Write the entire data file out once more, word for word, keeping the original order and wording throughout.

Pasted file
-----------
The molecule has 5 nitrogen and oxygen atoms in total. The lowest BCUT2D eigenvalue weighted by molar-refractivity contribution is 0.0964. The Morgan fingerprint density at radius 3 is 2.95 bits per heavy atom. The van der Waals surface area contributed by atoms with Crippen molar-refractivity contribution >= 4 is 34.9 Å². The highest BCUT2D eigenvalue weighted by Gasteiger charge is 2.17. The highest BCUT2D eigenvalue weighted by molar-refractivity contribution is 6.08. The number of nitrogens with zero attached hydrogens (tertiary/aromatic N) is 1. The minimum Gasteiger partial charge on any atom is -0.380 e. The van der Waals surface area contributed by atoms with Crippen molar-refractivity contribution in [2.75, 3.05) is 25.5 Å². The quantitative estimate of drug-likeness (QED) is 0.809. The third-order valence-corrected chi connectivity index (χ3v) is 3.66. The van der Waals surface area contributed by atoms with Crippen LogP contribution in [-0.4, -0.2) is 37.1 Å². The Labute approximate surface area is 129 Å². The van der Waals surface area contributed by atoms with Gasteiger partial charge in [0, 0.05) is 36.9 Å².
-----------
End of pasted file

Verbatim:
The molecule has 5 nitrogen and oxygen atoms in total. The lowest BCUT2D eigenvalue weighted by molar-refractivity contribution is 0.0964. The Morgan fingerprint density at radius 3 is 2.95 bits per heavy atom. The van der Waals surface area contributed by atoms with Crippen molar-refractivity contribution >= 4 is 34.9 Å². The highest BCUT2D eigenvalue weighted by Gasteiger charge is 2.17. The highest BCUT2D eigenvalue weighted by molar-refractivity contribution is 6.08. The number of nitrogens with zero attached hydrogens (tertiary/aromatic N) is 1. The minimum Gasteiger partial charge on any atom is -0.380 e. The van der Waals surface area contributed by atoms with Crippen molar-refractivity contribution in [2.75, 3.05) is 25.5 Å². The quantitative estimate of drug-likeness (QED) is 0.809. The third-order valence-corrected chi connectivity index (χ3v) is 3.66. The van der Waals surface area contributed by atoms with Crippen LogP contribution in [-0.4, -0.2) is 37.1 Å². The Labute approximate surface area is 129 Å². The van der Waals surface area contributed by atoms with Gasteiger partial charge in [0, 0.05) is 36.9 Å².